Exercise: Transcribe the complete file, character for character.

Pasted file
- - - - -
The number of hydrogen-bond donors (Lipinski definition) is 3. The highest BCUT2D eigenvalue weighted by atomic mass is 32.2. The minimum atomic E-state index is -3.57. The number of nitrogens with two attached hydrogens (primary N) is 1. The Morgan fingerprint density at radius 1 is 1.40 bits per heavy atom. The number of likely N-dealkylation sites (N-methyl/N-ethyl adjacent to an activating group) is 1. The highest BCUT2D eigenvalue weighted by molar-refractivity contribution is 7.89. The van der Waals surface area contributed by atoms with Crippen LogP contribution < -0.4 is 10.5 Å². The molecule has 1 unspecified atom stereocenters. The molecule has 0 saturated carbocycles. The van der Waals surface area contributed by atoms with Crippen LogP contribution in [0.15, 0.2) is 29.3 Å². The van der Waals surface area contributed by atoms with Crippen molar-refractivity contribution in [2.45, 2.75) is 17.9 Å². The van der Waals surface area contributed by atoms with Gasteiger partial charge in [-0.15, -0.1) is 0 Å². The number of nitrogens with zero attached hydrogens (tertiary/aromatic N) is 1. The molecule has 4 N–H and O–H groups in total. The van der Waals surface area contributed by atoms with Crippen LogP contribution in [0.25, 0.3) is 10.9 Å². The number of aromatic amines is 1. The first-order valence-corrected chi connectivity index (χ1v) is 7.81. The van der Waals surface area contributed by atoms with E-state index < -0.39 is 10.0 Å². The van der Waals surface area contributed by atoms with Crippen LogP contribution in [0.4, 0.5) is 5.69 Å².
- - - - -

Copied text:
The number of hydrogen-bond donors (Lipinski definition) is 3. The highest BCUT2D eigenvalue weighted by atomic mass is 32.2. The minimum atomic E-state index is -3.57. The number of nitrogens with two attached hydrogens (primary N) is 1. The Morgan fingerprint density at radius 1 is 1.40 bits per heavy atom. The number of likely N-dealkylation sites (N-methyl/N-ethyl adjacent to an activating group) is 1. The highest BCUT2D eigenvalue weighted by molar-refractivity contribution is 7.89. The van der Waals surface area contributed by atoms with Crippen LogP contribution < -0.4 is 10.5 Å². The molecule has 1 unspecified atom stereocenters. The molecule has 0 saturated carbocycles. The van der Waals surface area contributed by atoms with Crippen LogP contribution in [0.15, 0.2) is 29.3 Å². The van der Waals surface area contributed by atoms with Crippen molar-refractivity contribution in [2.45, 2.75) is 17.9 Å². The van der Waals surface area contributed by atoms with Gasteiger partial charge in [-0.15, -0.1) is 0 Å². The number of nitrogens with zero attached hydrogens (tertiary/aromatic N) is 1. The molecule has 4 N–H and O–H groups in total. The van der Waals surface area contributed by atoms with Crippen LogP contribution in [0.25, 0.3) is 10.9 Å². The number of aromatic amines is 1. The first-order valence-corrected chi connectivity index (χ1v) is 7.81. The van der Waals surface area contributed by atoms with E-state index < -0.39 is 10.0 Å². The van der Waals surface area contributed by atoms with Crippen LogP contribution in [0.4, 0.5) is 5.69 Å².